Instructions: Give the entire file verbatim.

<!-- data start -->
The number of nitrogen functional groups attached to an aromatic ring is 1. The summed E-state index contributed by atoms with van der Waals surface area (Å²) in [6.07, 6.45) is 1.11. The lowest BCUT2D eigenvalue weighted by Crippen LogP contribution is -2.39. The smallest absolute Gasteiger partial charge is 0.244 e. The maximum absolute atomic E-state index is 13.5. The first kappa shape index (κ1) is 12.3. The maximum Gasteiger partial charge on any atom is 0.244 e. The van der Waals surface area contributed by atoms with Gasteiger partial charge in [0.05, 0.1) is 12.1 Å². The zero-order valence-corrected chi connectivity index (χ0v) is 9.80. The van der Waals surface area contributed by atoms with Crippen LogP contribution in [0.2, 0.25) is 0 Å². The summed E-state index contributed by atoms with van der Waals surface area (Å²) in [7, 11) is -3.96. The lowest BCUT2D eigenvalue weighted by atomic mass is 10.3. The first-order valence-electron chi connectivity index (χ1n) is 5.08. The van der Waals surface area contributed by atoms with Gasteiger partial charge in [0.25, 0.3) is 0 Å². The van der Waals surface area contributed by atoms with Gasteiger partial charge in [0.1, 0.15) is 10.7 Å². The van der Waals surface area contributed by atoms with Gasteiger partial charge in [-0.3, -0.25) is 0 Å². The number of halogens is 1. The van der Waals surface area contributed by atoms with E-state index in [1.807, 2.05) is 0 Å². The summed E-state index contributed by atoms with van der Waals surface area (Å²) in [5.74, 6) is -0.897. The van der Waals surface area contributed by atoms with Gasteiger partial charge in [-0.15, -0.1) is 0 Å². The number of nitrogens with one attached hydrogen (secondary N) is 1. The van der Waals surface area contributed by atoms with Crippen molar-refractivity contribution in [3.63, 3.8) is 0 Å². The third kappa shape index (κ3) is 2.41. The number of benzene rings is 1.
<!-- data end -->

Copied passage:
The number of nitrogen functional groups attached to an aromatic ring is 1. The summed E-state index contributed by atoms with van der Waals surface area (Å²) in [6.07, 6.45) is 1.11. The lowest BCUT2D eigenvalue weighted by Crippen LogP contribution is -2.39. The smallest absolute Gasteiger partial charge is 0.244 e. The maximum absolute atomic E-state index is 13.5. The first kappa shape index (κ1) is 12.3. The maximum Gasteiger partial charge on any atom is 0.244 e. The van der Waals surface area contributed by atoms with Gasteiger partial charge in [0.05, 0.1) is 12.1 Å². The zero-order valence-corrected chi connectivity index (χ0v) is 9.80. The van der Waals surface area contributed by atoms with Crippen LogP contribution in [0.2, 0.25) is 0 Å². The summed E-state index contributed by atoms with van der Waals surface area (Å²) in [7, 11) is -3.96. The lowest BCUT2D eigenvalue weighted by atomic mass is 10.3. The first-order valence-electron chi connectivity index (χ1n) is 5.08. The van der Waals surface area contributed by atoms with Gasteiger partial charge in [0.25, 0.3) is 0 Å². The van der Waals surface area contributed by atoms with Gasteiger partial charge in [0.1, 0.15) is 10.7 Å². The van der Waals surface area contributed by atoms with Gasteiger partial charge in [-0.3, -0.25) is 0 Å². The number of halogens is 1. The van der Waals surface area contributed by atoms with E-state index in [1.807, 2.05) is 0 Å². The summed E-state index contributed by atoms with van der Waals surface area (Å²) in [5.74, 6) is -0.897. The van der Waals surface area contributed by atoms with Gasteiger partial charge in [-0.15, -0.1) is 0 Å². The number of nitrogens with one attached hydrogen (secondary N) is 1. The van der Waals surface area contributed by atoms with Crippen molar-refractivity contribution in [3.63, 3.8) is 0 Å². The third kappa shape index (κ3) is 2.41. The number of benzene rings is 1.